Researchers at the US Department of Energy’s (DOE) Princeton Plasma Physics Laboratory (PPPL) have found a way to build powerful magnets that are smaller than before, facilitating the design and construction of machines that could help the world harness the sun’s power to create electricity without produce greenhouse gases that contribute to climate change.
The researchers found a way to build high-temperature superconducting magnets that are made of materials that conduct electricity with little or no resistance at temperatures hotter than before. Such powerful magnets would fit more easily into the tight space inside spherical tokamaks, which are shaped more like a cored apple than the donut-like shape of conventional tokamaks, and are being explored as a possible design for future fusion power plants.
Because the magnets could be placed separately from other machines in the spherical tokamak’s central cavity to hold the hot plasma to fuel fusion reactions, researchers could repair them without having to take anything else apart. “To do this, you need a magnet with a stronger magnetic field and a smaller size than current magnets,” said Yuhu Zhai, chief engineer at PPPL and lead author of a paper reporting the findings in IEEE Transactions on Applied Superconductivity. “The only way you do that is with superconducting wires, and that’s what we’ve done.”
Fusion, the force that powers the sun and stars, combines light elements in the form of plasma – the hot, charged state of matter made up of free electrons and atomic nuclei – which generates enormous amounts of energy. Scientists are trying to replicate fusion on Earth for a virtually inexhaustible supply of safe and clean power to generate electricity.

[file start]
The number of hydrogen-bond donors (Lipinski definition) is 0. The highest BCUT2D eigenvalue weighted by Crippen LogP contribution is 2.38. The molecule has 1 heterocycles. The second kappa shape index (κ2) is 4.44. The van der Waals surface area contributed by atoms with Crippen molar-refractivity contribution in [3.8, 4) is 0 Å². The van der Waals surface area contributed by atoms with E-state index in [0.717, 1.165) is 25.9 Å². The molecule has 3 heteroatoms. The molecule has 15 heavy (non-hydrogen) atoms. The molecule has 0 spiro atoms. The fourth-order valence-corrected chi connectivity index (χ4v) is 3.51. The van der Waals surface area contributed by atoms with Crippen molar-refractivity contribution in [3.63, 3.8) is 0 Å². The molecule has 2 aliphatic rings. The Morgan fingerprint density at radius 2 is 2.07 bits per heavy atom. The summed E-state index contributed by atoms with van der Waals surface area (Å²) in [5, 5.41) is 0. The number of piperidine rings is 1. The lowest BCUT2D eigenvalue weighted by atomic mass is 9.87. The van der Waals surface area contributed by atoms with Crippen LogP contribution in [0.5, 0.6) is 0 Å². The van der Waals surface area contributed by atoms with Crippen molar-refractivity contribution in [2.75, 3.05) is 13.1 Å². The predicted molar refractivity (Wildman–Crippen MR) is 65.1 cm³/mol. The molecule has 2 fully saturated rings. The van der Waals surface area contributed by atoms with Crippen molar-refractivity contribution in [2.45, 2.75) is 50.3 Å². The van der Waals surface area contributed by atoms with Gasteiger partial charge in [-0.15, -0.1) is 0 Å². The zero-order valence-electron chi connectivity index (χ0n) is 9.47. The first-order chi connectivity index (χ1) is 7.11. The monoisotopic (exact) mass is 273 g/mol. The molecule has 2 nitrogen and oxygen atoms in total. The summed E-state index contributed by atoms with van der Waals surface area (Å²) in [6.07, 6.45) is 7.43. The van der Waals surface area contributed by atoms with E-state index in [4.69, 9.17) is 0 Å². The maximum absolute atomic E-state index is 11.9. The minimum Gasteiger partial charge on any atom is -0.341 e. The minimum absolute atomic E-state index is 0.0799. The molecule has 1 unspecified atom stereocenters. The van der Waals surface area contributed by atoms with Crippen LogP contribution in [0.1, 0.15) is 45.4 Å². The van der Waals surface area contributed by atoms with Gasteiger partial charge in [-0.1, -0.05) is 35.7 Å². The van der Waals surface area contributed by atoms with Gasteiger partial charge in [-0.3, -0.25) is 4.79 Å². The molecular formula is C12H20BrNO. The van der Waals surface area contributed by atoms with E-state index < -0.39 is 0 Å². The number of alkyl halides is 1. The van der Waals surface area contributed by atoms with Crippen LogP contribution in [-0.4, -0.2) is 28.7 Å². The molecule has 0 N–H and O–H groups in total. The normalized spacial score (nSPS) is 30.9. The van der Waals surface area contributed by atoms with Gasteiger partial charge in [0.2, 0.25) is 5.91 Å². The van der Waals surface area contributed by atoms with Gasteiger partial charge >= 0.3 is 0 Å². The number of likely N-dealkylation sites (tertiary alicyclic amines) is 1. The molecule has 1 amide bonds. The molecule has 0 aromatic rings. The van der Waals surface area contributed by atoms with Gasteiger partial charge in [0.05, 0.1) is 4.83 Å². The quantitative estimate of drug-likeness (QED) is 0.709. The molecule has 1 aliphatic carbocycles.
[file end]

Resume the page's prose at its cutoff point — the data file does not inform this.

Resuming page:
High temperature superconducting magnets have several advantages over copper magnets. They can be turned on for longer periods than copper magnets can because they don’t heat up as quickly, making them better suited for use in future fusion power plants that will need to run for months at a time. Superconducting wires are also powerful, able to transmit the same amount of electrical current as a copper wire many times wider while producing a stronger magnetic field.
The magnets could also help researchers continue to shrink the size of tokamaks, improve performance and reduce construction costs. “Tokamaks are sensitive to the conditions in their central regions, including the size of the central magnet, or solenoid, the shielding and the vacuum vessel,” said Jon Menard, PPPL’s associate director of research. “A lot depends on the center. So if you can shrink things in the center, you can shrink the whole machine and reduce costs while, in theory, improving performance.”
These new magnets take advantage of a technique refined by Zhai and researchers at Advanced Conductor Technologies, the University of Colorado, Boulder, and the National High Magnetic Field Laboratory in Tallahassee, Florida. The technology means that the wires do not need conventional epoxy and fiberglass insulation to ensure current flow. While simplifying construction, the technology also lowers costs. “The cost of winding the coils is much lower because we don’t have to go through the expensive and error-prone epoxy vacuum impregnation process,” Zhai said. “Instead, you directly wind the conductor to the coil form.”
Additionally, “high-temperature superconducting magnets can help spherical tokamak design because the higher current density and smaller windings allow more space for support structure that helps the device withstand the high magnetic fields, improving operating conditions,” said Thomas Brown, a PPPL engineer who contributed to the research. “The smaller, more powerful magnets also give the machine designer more opportunities to design a spherical tokamak with geometry that can improve overall tokamak performance. We’re not quite there yet, but we’re closer, and maybe close enough.”
This research was supported by the US Department of Energy (Small Business Innovation Research and Laboratory Directed Research and Development).
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